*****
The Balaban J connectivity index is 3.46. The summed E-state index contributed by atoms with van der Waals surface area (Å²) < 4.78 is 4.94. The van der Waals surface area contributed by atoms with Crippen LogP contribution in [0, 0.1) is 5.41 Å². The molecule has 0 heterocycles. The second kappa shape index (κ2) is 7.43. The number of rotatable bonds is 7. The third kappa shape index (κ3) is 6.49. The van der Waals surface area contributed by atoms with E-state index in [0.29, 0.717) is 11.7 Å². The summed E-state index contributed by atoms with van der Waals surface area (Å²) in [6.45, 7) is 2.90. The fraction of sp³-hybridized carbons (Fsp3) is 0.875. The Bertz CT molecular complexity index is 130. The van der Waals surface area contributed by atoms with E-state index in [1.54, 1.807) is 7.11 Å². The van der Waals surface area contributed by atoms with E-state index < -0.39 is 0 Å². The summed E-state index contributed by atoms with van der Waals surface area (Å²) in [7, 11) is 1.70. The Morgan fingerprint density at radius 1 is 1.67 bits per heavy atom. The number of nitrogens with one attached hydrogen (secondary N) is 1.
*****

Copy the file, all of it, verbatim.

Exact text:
The Balaban J connectivity index is 3.46. The summed E-state index contributed by atoms with van der Waals surface area (Å²) < 4.78 is 4.94. The van der Waals surface area contributed by atoms with Crippen LogP contribution in [0, 0.1) is 5.41 Å². The molecule has 0 heterocycles. The second kappa shape index (κ2) is 7.43. The number of rotatable bonds is 7. The third kappa shape index (κ3) is 6.49. The van der Waals surface area contributed by atoms with E-state index in [0.29, 0.717) is 11.7 Å². The summed E-state index contributed by atoms with van der Waals surface area (Å²) in [6.45, 7) is 2.90. The fraction of sp³-hybridized carbons (Fsp3) is 0.875. The Bertz CT molecular complexity index is 130. The van der Waals surface area contributed by atoms with E-state index in [1.54, 1.807) is 7.11 Å². The van der Waals surface area contributed by atoms with E-state index < -0.39 is 0 Å². The summed E-state index contributed by atoms with van der Waals surface area (Å²) in [7, 11) is 1.70. The Morgan fingerprint density at radius 1 is 1.67 bits per heavy atom. The number of nitrogens with one attached hydrogen (secondary N) is 1.